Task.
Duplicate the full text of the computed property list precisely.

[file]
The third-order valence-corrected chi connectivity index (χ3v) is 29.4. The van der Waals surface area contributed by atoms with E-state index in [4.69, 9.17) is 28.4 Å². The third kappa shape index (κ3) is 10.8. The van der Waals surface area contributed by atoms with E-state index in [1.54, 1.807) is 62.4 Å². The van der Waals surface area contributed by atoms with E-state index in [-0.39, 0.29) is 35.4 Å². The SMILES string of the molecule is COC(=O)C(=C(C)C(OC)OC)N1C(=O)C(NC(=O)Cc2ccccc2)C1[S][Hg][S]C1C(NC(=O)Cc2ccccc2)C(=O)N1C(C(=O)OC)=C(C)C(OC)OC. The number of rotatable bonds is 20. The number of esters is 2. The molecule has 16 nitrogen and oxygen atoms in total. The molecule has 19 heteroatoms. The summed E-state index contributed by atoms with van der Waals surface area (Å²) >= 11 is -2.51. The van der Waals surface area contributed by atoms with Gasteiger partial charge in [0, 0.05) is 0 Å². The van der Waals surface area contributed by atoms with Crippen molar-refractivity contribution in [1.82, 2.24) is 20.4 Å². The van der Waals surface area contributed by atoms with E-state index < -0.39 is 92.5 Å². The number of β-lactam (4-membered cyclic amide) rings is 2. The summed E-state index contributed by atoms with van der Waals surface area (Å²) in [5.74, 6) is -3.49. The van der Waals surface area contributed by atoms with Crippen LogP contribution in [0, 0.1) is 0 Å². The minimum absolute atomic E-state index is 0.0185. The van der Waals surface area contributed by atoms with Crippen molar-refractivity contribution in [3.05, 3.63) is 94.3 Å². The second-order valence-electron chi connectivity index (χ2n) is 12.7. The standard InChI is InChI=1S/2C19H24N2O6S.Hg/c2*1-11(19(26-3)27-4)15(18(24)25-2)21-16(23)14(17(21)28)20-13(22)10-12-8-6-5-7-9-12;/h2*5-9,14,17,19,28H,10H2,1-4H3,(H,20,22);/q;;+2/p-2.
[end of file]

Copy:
The third-order valence-corrected chi connectivity index (χ3v) is 29.4. The van der Waals surface area contributed by atoms with E-state index in [4.69, 9.17) is 28.4 Å². The third kappa shape index (κ3) is 10.8. The van der Waals surface area contributed by atoms with E-state index in [1.54, 1.807) is 62.4 Å². The van der Waals surface area contributed by atoms with E-state index in [-0.39, 0.29) is 35.4 Å². The SMILES string of the molecule is COC(=O)C(=C(C)C(OC)OC)N1C(=O)C(NC(=O)Cc2ccccc2)C1[S][Hg][S]C1C(NC(=O)Cc2ccccc2)C(=O)N1C(C(=O)OC)=C(C)C(OC)OC. The number of rotatable bonds is 20. The number of esters is 2. The molecule has 16 nitrogen and oxygen atoms in total. The molecule has 19 heteroatoms. The summed E-state index contributed by atoms with van der Waals surface area (Å²) >= 11 is -2.51. The van der Waals surface area contributed by atoms with Gasteiger partial charge in [0, 0.05) is 0 Å². The van der Waals surface area contributed by atoms with Crippen molar-refractivity contribution in [1.82, 2.24) is 20.4 Å². The van der Waals surface area contributed by atoms with E-state index < -0.39 is 92.5 Å². The number of β-lactam (4-membered cyclic amide) rings is 2. The summed E-state index contributed by atoms with van der Waals surface area (Å²) in [5.74, 6) is -3.49. The van der Waals surface area contributed by atoms with Crippen LogP contribution in [0, 0.1) is 0 Å². The minimum absolute atomic E-state index is 0.0185. The van der Waals surface area contributed by atoms with Crippen molar-refractivity contribution in [3.05, 3.63) is 94.3 Å². The second-order valence-electron chi connectivity index (χ2n) is 12.7. The standard InChI is InChI=1S/2C19H24N2O6S.Hg/c2*1-11(19(26-3)27-4)15(18(24)25-2)21-16(23)14(17(21)28)20-13(22)10-12-8-6-5-7-9-12;/h2*5-9,14,17,19,28H,10H2,1-4H3,(H,20,22);/q;;+2/p-2.